Canadians reconfirm tobacco stance

Michael Schumacher, Canadian GP 2003

Michael Schumacher, Canadian GP 2003 

 © The Cahier Archive

The Federal Government in Canada says it will not bend its anti-tobacco laws in order to save the Canadian Grand Prix. There had been reports that an arrangement would be made to amend the law to allow tobacco backing at the F1 race for a couple more years but this has been denied by the Prime Minister's Office.

"The government has no intention whatsoever of amending the law," said a spokesman.

This means that if Canada is going to be saved it will have to be done by the teams and there are no signs of that happening as some of the tobacco companies are insistent that the race goes ahead with tobacco branding on the cars, or not at all. Attempts have been made in recent days to come up with financial solutions to the problem but we hear that not even this will sway some of the teams as the tobacco industry does not wish to be seen to be backing down as this would lead to more anti-tobacco legislation.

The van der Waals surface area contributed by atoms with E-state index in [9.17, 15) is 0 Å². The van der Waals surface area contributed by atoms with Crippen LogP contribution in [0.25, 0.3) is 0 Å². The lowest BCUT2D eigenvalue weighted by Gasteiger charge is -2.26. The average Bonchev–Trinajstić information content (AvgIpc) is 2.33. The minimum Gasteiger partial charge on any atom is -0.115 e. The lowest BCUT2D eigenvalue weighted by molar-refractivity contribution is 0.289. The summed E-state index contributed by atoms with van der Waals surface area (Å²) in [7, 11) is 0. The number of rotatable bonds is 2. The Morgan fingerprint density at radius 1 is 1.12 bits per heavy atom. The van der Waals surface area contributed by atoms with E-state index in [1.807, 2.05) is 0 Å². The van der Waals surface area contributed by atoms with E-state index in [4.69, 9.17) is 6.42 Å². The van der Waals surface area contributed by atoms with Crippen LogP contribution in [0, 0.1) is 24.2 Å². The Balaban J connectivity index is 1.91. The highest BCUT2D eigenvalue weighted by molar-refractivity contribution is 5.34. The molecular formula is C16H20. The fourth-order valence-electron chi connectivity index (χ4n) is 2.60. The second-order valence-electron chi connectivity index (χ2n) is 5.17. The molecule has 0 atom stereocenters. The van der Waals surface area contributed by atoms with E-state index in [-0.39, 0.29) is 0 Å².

But F1's alliance with tobacco is also upsetting other sponsors who do not wish to be associated with cigarette advertising but have now been dragged into the issue against their will.

It seems therefore that this a problem that is not going to be solved and so Canada will probably not be on the calendar next year. And if that is the case getting the race back on the F1 calendar in the future will be a complex and expensive business.

It is worth noting that attendance at the Montreal CART race at the weekend was down 6,000 spectators from 64,000 in 2002. Overall the three-day event attracted 148,000, 24,000 less than at the first event last year.

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